Hundreds of anti-Netanyahu protesters gathered outside a hair salon on Wednesday after the prime minister’s wife Sara was spotted at a nearby hair salon.
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New concerns about Israel’s economy are causing global investors to question the money they have in the country.
Massive protests have intensified in recent weeks as Israel’s parliament, the Knesset, moves closer to creating a law that would fundamentally change the way the country’s justice system works. Critics – who polls show represent the majority of Israel’s population – say the changes will threaten the country’s democracy.
The law would transform Israel’s judicial system by giving incumbent governments full control over the appointment of judges. It would also weaken the country’s Supreme Court to the point where it would effectively end its role of oversight over the executive and legislative branches.
In a sign of the seriousness of opposition to the proposed law, graduates of elite military programs and reservists in key sections of the Israeli army have threatened not to show up for duty and have petitioned to protest the changes.
In a recent report, Treasury Department Chief Economist Shira Greenberg wrote that “rating agencies are likely to react to these developments.”
So far, all three rating agencies – S&P Global, Moody’s and Fitch – have held steady and kept Israel at a strong credit rating, giving global investors some level of reassurance.
You can’t separate Israel’s unicorns and startups and scale-ups from the stock market. If funding slows down, we will see the impact on the stock market and it is happening now.
Fitch reiterated its rating on Wednesday but included a special section in its statement on the economic risks of judicial reform. The firm warned that proposed judicial reform “could have a negative impact on Israel’s credit profile if governance indicators are weakened or if the weakening of institutional controls leads to poorer policy outcomes or persistent negative investor sentiment.”
Fitch pointed to the adoption of similar rules in other countries, which would have led to a “significant weakening of the World Bank’s governance indicators”. These indicators play an important role in shaping the ratings assigned to countries.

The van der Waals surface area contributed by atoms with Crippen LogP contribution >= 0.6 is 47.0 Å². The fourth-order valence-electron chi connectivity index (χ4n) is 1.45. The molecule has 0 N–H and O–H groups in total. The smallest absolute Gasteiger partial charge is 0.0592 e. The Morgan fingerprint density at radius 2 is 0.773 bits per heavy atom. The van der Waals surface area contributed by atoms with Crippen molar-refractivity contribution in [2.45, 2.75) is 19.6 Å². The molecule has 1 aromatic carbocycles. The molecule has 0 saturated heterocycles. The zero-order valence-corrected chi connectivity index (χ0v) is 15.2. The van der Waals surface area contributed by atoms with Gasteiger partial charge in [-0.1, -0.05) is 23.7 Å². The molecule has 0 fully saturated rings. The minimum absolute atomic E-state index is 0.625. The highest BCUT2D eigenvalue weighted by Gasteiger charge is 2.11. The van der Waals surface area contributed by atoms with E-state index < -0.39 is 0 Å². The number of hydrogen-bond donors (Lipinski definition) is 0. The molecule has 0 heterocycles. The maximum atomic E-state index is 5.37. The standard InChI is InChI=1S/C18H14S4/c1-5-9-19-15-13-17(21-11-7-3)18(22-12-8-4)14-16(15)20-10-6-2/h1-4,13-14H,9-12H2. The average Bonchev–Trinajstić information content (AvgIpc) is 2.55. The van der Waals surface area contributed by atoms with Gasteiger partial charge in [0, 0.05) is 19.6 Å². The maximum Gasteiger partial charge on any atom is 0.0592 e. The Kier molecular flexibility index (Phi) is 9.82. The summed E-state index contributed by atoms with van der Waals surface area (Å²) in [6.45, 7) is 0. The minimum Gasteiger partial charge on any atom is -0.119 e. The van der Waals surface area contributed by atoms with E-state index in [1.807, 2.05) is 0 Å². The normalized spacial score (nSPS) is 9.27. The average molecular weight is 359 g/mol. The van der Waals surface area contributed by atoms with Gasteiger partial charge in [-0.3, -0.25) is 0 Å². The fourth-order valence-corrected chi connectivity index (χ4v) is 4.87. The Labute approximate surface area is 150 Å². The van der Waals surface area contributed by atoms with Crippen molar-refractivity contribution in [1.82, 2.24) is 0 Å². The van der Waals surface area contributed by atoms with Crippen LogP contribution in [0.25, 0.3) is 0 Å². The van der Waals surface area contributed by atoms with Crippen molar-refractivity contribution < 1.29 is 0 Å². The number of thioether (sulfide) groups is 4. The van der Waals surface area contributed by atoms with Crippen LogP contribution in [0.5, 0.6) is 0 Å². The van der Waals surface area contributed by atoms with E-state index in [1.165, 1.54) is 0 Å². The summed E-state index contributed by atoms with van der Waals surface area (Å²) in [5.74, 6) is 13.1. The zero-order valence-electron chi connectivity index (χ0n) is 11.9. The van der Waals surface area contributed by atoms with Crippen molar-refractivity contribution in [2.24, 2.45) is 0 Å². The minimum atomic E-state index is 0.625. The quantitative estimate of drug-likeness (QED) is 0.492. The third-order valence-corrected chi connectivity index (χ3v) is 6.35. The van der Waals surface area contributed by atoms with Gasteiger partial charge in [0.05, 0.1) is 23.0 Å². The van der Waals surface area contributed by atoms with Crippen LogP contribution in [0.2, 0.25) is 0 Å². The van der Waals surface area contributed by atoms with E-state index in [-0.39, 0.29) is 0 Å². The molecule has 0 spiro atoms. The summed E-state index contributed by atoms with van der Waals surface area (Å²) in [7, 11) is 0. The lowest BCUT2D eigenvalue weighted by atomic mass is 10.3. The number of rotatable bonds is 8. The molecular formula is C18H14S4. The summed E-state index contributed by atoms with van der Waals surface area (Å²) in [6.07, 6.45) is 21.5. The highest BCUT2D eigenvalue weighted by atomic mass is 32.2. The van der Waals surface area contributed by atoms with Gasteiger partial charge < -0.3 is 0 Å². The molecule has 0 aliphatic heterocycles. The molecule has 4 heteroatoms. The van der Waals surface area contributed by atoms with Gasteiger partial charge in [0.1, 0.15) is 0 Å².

Fitch pointed out that the judicial proposal had met “strong civil and political opposition” in Israel, which in turn was dividing Israeli society. Israel is the second largest economy in the Middle East after Saudi Arabia in terms of GDP.
Moody’s: Changes ‘would be clearly negative’
In a previous report, the rating service Moody’s raised similar concerns about the legal system, writing that “the implementation of such changes would be clearly negative for our assessment of the strength of institutions and governance, which we have hitherto viewed as a positive feature of Israel’s sovereign credit profile.”
A decline in Israel’s credit rating would increase borrowing costs and hamper fundraising. Both are critical as Israel requires external investment from institutions based in the United States, Europe and elsewhere.
Much of Israel’s economy is pegged to the value of the Israeli shekel against the US dollar. In February, the shekel plummeted, ending the month down almost 10% from where it was on February 3rd. This in turn hurt critical parts of Israel’s economy, including real estate, as businesses and individuals converted their money into US dollars and other currencies.
The shekel’s fall also caused investor confidence to fall. The Tel Aviv Stock Exchange plunged about 8% in February.
Steven Schoenfeld, the CEO of MarketVector, said he believes investors’ concerns about the situation in Israel are justified. MarketVector maintains stock indices, including the Blue Star Fund, which Schoenfeld established to track Israeli stocks.
“The biggest concern is Israel’s important venture capital and private equity areas,” Schoenfeld said.
“You can’t separate Israel’s unicorns and startups and scale-ups from the stock market,” he added. “As funding slows, we will see the impact on the stock market and that is happening now.”
Yaron tries to calm the executives down
Bank of Israel Governor Amir Yaron has tried to calm markets and business leaders.
A source with direct knowledge of the matter told CNBC that Yaron warned at a meeting hosted by Prime Minister Benjamin Netanyahu last week that the political crisis could turn into an economic one and that “the problem needs to be addressed.”
Members of Netanyahu’s cabinet claim that a compromise is still possible – although critics dispute this claim. Insiders told CNBC that government officials are in contact with key Israeli business figures to help mitigate the impact on the economy.
Through the central bank, Yaron declined an interview for this report. However, he said in a statement last week that “the shekel has devalued” which would force the government to act with “tremendous responsibility” on the budget.
The budget is another aspect that rating agencies have identified as potentially problematic for Israel’s economy.
The government could come under pressure to make spending aimed at select sections of the population that are part of the current coalition base.
Otherwise, Israel faces a sixth election in less than four years.